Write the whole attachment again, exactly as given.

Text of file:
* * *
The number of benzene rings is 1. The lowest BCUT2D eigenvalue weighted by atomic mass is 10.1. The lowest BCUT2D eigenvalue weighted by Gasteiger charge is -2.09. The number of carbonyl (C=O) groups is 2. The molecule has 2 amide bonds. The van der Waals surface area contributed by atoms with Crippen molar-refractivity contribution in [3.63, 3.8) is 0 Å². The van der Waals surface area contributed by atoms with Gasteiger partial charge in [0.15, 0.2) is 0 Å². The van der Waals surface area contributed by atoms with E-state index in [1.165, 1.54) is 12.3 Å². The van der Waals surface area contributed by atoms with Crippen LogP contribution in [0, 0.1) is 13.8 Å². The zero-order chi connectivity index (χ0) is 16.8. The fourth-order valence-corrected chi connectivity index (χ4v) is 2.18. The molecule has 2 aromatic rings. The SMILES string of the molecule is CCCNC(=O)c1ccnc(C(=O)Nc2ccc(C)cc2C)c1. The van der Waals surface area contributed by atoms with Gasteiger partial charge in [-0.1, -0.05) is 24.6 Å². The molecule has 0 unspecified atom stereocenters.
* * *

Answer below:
The number of benzene rings is 1. The lowest BCUT2D eigenvalue weighted by atomic mass is 10.1. The lowest BCUT2D eigenvalue weighted by Gasteiger charge is -2.09. The number of carbonyl (C=O) groups is 2. The molecule has 2 amide bonds. The van der Waals surface area contributed by atoms with Crippen molar-refractivity contribution in [3.63, 3.8) is 0 Å². The van der Waals surface area contributed by atoms with Gasteiger partial charge in [0.15, 0.2) is 0 Å². The van der Waals surface area contributed by atoms with E-state index in [1.165, 1.54) is 12.3 Å². The van der Waals surface area contributed by atoms with Crippen LogP contribution in [0, 0.1) is 13.8 Å². The zero-order chi connectivity index (χ0) is 16.8. The fourth-order valence-corrected chi connectivity index (χ4v) is 2.18. The molecule has 2 aromatic rings. The SMILES string of the molecule is CCCNC(=O)c1ccnc(C(=O)Nc2ccc(C)cc2C)c1. The van der Waals surface area contributed by atoms with Gasteiger partial charge in [-0.1, -0.05) is 24.6 Å². The molecule has 0 unspecified atom stereocenters.